Criticism has erupted over suggestions by Labor that the planned increases in employer superannuation contributions from the current 9.5% to a targeted 12% by July 2025 should be accelerated. The underlying rationale of Labor’s aspiration is to provide more opportunity for retirees’ to achieve greater independence in retirement and mitigate the future burden and reliance on government age pensions by an increasingly aging population.
Under current legislation, employer superannuation contributions will remain at 9.5 per cent until July 2021, after which contributions will increase steadily until reaching the targeted 12 per cent in 2025. The prospect of fast-tracking this increase has led Financial Services Minister, Kelly O’Dwyer, to come out strongly in opposition to this suggestion:
“It would [not be] right to think that the super-guarantee particularly benefits low income earners…Far from it. In fact, many low income earners are being forced to save for a higher standard of living in retirement than they can afford while they are working.”
Reinforcing Minister O’Dwyer’s position, the Grattan Institute found that scrapping the planned increase to 12% would save the Federal Government almost $2 billion annually – “money that would be better spent boosting rent assistance for vulnerable retirees, mainly single women”, the Grattan Institute Report says.
There is also a common misconception that increases to the superannuation guarantee would be paid by employers out of profit. Brendan Coates, a fellow of Grattan Institute, believes that;
“Higher compulsory super contributions are ultimately funded by lower wages, which means lower living standards for workers today. Therefore, increasing the super guarantee to 12 per cent will hurt the living standards of low-income earners, the bulk of whom are women.”
Similarly, the Henry Tax Review Report also found that the superannuation guarantee rate should not be increased. Given the relative taxation on income vs superannuation, pouring more money into superannuation over salary will have a significant negative impact on the Federal Government’s budget.
For pre-retirement low income earners, the impact of the superannuation guarantee would be severe. According to Coates,
“We know that home ownership is falling rapidly among the young and the poor, so raising the super guarantee to 12 per cent at a time when young Australians are already struggling to afford housing -and in particular overcoming the deposit hurdle seems like a bad idea.”
The table below provides an outline of the effects of the income disparity:Notes: Tax calculation do not consider Medicare Leve, Medicare Levy Sucharge, Low Income Tax Offset and Repayment Income Thresholds. Superannuation Guarantee (SG).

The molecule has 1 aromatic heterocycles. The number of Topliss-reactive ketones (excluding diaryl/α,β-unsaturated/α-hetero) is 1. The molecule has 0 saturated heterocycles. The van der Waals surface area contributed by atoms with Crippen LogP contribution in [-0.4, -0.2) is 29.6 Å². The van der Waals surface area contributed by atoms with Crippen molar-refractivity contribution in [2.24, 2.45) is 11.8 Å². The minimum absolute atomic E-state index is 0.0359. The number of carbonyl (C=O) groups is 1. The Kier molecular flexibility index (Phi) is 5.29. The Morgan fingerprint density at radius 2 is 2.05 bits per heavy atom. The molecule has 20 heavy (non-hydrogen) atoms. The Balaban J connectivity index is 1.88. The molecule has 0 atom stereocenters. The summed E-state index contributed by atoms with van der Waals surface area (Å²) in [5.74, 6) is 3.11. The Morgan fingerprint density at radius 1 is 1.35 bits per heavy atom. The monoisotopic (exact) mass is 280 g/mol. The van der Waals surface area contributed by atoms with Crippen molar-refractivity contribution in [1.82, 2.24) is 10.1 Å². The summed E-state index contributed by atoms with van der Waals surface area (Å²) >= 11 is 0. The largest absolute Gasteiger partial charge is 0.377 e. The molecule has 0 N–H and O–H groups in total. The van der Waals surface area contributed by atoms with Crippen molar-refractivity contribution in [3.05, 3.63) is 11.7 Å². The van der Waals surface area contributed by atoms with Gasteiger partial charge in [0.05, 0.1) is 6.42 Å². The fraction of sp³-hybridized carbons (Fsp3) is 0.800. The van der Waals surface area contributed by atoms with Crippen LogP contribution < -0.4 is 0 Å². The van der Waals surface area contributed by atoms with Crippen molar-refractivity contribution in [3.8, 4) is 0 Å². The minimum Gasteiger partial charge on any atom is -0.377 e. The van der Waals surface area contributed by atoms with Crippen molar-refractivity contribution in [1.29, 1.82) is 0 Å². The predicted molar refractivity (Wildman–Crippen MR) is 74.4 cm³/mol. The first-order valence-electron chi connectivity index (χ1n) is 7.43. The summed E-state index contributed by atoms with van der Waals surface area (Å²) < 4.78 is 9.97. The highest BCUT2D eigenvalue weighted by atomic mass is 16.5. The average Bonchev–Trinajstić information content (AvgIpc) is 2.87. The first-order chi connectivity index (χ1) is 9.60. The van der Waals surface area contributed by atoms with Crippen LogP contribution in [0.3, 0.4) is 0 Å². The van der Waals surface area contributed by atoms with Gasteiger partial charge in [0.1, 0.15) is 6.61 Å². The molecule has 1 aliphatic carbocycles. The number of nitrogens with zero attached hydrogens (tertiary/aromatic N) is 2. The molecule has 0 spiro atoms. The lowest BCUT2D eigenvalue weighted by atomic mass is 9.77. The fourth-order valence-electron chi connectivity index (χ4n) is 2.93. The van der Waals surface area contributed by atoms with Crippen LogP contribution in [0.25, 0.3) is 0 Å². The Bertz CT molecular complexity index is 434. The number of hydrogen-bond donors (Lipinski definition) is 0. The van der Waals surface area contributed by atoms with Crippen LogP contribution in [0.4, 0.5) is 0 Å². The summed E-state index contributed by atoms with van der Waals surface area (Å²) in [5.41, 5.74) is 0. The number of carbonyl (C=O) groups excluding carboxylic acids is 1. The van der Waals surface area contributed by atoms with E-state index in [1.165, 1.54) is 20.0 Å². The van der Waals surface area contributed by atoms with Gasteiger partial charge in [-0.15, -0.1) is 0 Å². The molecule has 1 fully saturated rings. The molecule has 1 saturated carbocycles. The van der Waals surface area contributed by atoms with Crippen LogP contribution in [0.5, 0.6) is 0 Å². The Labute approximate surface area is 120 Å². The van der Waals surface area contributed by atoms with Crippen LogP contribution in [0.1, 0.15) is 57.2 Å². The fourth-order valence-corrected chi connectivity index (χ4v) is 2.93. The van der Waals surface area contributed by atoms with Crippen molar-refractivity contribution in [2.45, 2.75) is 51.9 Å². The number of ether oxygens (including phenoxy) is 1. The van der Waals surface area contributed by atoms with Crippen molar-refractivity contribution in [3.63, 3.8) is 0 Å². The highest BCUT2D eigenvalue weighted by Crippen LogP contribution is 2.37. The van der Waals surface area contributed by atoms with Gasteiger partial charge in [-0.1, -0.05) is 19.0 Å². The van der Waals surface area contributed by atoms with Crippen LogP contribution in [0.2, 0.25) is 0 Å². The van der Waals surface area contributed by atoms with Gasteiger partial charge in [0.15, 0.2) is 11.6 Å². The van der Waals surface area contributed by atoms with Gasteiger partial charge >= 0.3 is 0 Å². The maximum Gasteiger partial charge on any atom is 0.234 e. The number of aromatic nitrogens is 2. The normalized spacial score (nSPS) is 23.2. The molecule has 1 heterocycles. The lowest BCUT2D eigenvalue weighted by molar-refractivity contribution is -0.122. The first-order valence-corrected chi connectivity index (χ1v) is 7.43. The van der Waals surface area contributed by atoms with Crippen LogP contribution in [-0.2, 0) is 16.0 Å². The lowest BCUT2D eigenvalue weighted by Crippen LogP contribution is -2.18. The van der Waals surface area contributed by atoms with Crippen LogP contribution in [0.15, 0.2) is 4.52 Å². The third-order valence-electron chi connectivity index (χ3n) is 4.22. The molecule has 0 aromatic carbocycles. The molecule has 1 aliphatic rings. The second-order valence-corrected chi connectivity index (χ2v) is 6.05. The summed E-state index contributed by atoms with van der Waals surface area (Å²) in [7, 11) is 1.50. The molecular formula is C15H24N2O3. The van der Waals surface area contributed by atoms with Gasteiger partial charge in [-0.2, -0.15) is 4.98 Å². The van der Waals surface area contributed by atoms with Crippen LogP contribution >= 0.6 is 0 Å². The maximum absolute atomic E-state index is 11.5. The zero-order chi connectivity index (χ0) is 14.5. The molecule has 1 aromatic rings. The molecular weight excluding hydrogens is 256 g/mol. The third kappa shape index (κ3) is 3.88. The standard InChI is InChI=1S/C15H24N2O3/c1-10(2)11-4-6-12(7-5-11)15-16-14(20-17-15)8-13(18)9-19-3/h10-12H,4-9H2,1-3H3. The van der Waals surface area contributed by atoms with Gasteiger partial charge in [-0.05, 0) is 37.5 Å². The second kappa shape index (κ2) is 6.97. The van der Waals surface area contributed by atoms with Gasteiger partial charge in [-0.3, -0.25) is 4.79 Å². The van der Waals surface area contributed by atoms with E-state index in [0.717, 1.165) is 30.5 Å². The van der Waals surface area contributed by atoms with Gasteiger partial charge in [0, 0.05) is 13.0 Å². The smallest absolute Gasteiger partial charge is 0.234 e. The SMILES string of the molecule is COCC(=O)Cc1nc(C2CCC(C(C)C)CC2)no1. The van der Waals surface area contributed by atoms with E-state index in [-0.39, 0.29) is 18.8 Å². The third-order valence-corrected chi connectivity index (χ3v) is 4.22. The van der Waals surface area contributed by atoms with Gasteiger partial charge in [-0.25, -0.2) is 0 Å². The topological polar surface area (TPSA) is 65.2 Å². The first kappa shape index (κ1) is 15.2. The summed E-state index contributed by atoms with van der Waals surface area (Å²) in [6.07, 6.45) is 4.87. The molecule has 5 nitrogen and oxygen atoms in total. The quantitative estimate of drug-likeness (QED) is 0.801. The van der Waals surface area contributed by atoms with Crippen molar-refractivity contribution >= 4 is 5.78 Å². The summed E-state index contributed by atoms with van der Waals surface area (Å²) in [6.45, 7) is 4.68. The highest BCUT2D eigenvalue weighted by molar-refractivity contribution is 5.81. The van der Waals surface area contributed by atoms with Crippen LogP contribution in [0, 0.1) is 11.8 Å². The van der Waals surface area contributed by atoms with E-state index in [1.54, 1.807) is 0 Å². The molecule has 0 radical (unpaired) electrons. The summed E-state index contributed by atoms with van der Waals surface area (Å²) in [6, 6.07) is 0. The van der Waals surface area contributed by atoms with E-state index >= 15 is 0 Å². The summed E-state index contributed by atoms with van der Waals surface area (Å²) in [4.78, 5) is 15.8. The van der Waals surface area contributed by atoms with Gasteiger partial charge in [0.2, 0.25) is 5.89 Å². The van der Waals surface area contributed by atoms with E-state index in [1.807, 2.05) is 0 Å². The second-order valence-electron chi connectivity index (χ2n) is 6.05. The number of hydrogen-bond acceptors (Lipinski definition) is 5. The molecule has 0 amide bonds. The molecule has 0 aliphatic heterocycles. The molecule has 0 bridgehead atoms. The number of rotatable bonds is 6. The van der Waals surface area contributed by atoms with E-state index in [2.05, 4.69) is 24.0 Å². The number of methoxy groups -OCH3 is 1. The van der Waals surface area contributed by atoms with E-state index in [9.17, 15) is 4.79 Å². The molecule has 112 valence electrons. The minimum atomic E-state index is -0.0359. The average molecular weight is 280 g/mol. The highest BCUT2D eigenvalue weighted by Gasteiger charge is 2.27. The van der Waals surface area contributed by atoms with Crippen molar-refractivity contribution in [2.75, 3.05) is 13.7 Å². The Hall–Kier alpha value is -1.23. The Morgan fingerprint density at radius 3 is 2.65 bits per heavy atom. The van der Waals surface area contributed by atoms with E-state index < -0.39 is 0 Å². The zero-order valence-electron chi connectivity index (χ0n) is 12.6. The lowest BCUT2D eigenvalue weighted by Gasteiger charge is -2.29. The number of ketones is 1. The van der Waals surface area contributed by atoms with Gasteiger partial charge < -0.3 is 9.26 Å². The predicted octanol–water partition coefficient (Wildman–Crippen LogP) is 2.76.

Assumptions: The calculations provided in the table assumes one SGC increase from 9.5% to 12%, rather than a gradual increase. Our calculations do not include any Medicare levy, and Medicare surcharge.
In reality, not all organisations would pass the super increase to their employees directly through smaller wage increases. Companies that are currently paying at or above 12% would not need to consider how to fund such increase. However, a significant number of companies in the private sector will need to confront the reality that they must apply a proportion of budgeted salary increases to the superannuation increase.
For example, if a company has a 2.5% budget for salary increases and the superannuation guarantee moves to 10% of ordinary time earnings, they will assign a proportion of that salary budget to pay for superannuation.
The net result is lower increases for the employees in an environment where cost of living is rising faster than salaries, thus reducing the standard of living for low-wage earners even further.
“When the amount was increased from 9% to 9.5% between 2012 and 2014, many companies used a portion of their annual salary increase budgets to absorb the difference. In the current environment where annual salary increases are already at subdued levels, any increase would add further pressure to annual salary review budgets”.
The reality for pre-retirement low income earners is that they need income in their hands to pay for day-to-day essentials, such as housing, energy and school fees. An increase in the superannuation guarantee will negatively impact the financial capacity of many in this demographic, reducing disposable income and having a knock-on effect across society and the economy.
Overall, the likely negative effects of superannuation guarantee increases will decrease living standards in Australia and place further strain on an already challenged economy.
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